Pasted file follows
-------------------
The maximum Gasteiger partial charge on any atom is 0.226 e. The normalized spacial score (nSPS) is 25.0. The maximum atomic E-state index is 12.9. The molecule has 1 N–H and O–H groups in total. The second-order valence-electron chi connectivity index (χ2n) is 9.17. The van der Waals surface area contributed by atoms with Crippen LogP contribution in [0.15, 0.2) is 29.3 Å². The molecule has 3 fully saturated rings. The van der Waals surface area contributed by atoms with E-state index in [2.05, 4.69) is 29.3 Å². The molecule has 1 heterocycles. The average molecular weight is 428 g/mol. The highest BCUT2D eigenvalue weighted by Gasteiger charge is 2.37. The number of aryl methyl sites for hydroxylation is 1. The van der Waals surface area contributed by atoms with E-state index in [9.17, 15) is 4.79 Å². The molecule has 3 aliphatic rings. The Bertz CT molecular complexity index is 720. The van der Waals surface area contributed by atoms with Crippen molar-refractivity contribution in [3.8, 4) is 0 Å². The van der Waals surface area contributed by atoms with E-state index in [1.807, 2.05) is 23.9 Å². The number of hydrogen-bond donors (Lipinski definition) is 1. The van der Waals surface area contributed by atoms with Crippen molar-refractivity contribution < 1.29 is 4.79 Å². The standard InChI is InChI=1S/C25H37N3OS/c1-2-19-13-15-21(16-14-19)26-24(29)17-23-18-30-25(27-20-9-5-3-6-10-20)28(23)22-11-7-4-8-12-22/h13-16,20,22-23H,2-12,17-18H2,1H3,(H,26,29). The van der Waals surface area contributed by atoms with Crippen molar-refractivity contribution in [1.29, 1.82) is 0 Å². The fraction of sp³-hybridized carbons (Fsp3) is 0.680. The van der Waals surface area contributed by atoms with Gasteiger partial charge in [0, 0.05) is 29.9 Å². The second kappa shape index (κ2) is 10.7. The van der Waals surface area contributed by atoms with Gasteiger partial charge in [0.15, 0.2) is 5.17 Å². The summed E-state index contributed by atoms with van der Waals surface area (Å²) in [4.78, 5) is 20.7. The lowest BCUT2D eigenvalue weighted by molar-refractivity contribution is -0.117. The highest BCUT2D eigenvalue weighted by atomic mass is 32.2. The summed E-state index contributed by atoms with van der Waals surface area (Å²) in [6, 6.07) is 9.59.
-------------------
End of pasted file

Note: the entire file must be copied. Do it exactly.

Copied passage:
The maximum Gasteiger partial charge on any atom is 0.226 e. The normalized spacial score (nSPS) is 25.0. The maximum atomic E-state index is 12.9. The molecule has 1 N–H and O–H groups in total. The second-order valence-electron chi connectivity index (χ2n) is 9.17. The van der Waals surface area contributed by atoms with Crippen LogP contribution in [0.15, 0.2) is 29.3 Å². The molecule has 3 fully saturated rings. The van der Waals surface area contributed by atoms with E-state index in [2.05, 4.69) is 29.3 Å². The molecule has 1 heterocycles. The average molecular weight is 428 g/mol. The highest BCUT2D eigenvalue weighted by Gasteiger charge is 2.37. The number of aryl methyl sites for hydroxylation is 1. The van der Waals surface area contributed by atoms with E-state index in [9.17, 15) is 4.79 Å². The molecule has 3 aliphatic rings. The Bertz CT molecular complexity index is 720. The van der Waals surface area contributed by atoms with Crippen molar-refractivity contribution in [3.8, 4) is 0 Å². The van der Waals surface area contributed by atoms with E-state index in [1.807, 2.05) is 23.9 Å². The number of hydrogen-bond donors (Lipinski definition) is 1. The van der Waals surface area contributed by atoms with Crippen molar-refractivity contribution < 1.29 is 4.79 Å². The standard InChI is InChI=1S/C25H37N3OS/c1-2-19-13-15-21(16-14-19)26-24(29)17-23-18-30-25(27-20-9-5-3-6-10-20)28(23)22-11-7-4-8-12-22/h13-16,20,22-23H,2-12,17-18H2,1H3,(H,26,29). The van der Waals surface area contributed by atoms with Crippen molar-refractivity contribution in [1.29, 1.82) is 0 Å². The fraction of sp³-hybridized carbons (Fsp3) is 0.680. The van der Waals surface area contributed by atoms with Gasteiger partial charge in [0, 0.05) is 29.9 Å². The second kappa shape index (κ2) is 10.7. The van der Waals surface area contributed by atoms with Gasteiger partial charge in [0.15, 0.2) is 5.17 Å². The summed E-state index contributed by atoms with van der Waals surface area (Å²) in [4.78, 5) is 20.7. The lowest BCUT2D eigenvalue weighted by molar-refractivity contribution is -0.117. The highest BCUT2D eigenvalue weighted by atomic mass is 32.2. The summed E-state index contributed by atoms with van der Waals surface area (Å²) in [6, 6.07) is 9.59.